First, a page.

the end of the last century, a Shaker woman was watching two men
sawing a log with a pit saw when a wagon passed by. It was at that
moment that a thought occurred to her to put saw teeth on a wheel
and use the power of the water wheel to saw trees into boards. The
power saw was born! Initially, most of the circular saw blades had
teeth resembling those of a pit saw formed into a circular plate
of steel. Then, with the advent of the Industrial Revolution, numerous
different blade configurations began to appear from many different
manufacturers, but they all had one thing in common...they needed
to be sharpened frequently.
Then, carbide appeared on the scene...a revolutionary new material
that was expensive, but lasted ten times longer than steel. Today,
dozens of different-looking blades can be found on the shelves of
hardware stores and home centers. It's no wonder woodworking tradesmen
and hobbyists alike are often dumbfounded and confused. "Which blade
should I use for what job? How do I make the right choice ?" Let's
talk about that.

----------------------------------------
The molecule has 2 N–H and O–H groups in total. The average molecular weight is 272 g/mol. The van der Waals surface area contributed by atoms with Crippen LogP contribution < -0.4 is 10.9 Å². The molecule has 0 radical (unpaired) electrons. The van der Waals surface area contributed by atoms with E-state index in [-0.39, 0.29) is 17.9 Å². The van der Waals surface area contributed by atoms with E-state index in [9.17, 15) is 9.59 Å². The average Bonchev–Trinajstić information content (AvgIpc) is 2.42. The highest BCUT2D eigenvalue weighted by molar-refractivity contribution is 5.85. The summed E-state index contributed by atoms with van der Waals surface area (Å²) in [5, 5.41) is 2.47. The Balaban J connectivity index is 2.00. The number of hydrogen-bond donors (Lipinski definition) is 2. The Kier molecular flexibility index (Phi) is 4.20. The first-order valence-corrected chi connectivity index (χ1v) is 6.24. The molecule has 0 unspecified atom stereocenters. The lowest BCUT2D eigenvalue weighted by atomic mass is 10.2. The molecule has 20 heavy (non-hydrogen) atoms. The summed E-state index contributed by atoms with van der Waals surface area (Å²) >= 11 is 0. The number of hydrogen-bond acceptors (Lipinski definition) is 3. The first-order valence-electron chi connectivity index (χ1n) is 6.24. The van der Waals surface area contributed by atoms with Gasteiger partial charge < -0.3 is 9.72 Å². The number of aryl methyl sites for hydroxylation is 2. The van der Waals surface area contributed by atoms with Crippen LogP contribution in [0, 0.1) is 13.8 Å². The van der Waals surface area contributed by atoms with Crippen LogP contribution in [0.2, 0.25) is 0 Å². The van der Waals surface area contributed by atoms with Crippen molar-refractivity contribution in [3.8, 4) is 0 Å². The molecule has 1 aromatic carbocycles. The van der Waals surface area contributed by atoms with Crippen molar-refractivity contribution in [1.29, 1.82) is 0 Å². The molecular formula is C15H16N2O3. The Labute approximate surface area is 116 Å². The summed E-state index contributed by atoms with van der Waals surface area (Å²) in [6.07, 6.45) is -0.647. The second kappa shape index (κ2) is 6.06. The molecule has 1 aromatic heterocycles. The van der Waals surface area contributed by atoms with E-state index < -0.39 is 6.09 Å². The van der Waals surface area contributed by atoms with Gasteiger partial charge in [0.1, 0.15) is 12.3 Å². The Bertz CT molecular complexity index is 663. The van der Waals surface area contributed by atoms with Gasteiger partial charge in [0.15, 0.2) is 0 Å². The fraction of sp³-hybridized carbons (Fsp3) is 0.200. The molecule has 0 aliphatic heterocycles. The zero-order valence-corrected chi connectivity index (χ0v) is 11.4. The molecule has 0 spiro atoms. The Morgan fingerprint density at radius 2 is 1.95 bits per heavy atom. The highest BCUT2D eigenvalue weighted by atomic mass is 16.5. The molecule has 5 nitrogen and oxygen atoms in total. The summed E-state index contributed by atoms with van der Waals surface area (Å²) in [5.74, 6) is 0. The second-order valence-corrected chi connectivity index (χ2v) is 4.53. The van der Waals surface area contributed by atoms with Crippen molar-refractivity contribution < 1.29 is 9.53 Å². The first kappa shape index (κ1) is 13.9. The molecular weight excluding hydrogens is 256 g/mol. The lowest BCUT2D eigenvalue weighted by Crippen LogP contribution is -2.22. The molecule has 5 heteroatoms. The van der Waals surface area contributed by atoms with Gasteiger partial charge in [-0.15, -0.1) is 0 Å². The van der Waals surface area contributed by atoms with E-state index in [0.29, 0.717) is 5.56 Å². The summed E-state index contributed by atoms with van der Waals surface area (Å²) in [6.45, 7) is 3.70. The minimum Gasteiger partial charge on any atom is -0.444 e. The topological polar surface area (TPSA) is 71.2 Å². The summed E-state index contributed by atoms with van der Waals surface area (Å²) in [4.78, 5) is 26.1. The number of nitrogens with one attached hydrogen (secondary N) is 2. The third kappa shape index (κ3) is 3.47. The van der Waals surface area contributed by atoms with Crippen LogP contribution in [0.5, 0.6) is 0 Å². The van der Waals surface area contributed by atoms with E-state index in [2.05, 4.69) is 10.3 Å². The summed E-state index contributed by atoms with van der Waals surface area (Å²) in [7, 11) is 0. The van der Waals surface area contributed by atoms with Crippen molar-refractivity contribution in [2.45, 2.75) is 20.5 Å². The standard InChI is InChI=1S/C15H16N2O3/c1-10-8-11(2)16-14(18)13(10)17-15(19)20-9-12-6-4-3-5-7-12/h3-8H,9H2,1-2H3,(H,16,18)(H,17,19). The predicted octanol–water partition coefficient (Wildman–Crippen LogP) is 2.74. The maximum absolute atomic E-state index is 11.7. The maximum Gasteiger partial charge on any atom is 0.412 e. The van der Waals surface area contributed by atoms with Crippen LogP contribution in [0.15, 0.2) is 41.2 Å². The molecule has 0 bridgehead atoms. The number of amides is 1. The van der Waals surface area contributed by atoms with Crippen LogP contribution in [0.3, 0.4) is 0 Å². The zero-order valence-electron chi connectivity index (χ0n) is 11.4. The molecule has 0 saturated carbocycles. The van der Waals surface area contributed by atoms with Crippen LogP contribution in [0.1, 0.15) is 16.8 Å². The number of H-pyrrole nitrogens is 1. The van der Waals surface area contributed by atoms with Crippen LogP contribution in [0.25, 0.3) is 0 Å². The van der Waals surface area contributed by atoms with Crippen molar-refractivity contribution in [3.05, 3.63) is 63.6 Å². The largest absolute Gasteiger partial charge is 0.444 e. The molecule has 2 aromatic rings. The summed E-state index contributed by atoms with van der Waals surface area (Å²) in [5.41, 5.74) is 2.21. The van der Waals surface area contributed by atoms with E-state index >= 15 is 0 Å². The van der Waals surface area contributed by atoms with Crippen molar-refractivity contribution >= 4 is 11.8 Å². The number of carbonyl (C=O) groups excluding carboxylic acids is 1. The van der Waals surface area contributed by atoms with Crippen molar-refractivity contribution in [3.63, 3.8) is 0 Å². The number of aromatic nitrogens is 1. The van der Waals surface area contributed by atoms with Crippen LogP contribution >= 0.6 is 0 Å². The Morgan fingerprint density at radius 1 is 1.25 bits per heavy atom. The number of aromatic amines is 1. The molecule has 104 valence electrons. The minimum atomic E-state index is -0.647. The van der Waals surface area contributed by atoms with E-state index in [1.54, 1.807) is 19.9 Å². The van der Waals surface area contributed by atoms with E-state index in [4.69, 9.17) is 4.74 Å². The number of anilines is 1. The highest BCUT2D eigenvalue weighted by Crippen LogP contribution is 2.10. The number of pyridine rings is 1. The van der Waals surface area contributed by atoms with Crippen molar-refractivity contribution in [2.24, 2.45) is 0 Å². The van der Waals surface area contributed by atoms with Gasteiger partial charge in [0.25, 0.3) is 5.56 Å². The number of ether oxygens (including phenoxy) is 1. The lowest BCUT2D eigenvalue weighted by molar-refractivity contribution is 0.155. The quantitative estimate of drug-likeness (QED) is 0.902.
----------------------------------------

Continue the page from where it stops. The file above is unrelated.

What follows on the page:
To begin with, it's important to remember that the blade and the
table saw work hand-in-hand. A high quality $50 to $100 saw blade
will do little to make your "cheapie" $200 table saw perform more
admirably. However, put that same high quality blade on your Shopsmith
MARK V and the story will be different.
For the sake of clarity, there are two primary terms that will
help you understand why saw blades are so varied. Those terms are
kerf and set. Since the sole purpose of a blade is
to make a cut, it must remove the wood in its path to do so. The
kerf is the path cut by the blade as it moves through
the wood. If this kerf left by the blade isn't slightly wider than
the blade body, binding will result, and that spells trouble in
the form of dangerous kick-backs. There must be clearance here...and
that clearance is determined by the set of the blade's teeth...the
direction or angle the teeth are positioned in order to clear the
wood out of their path as they make the cut.
. . .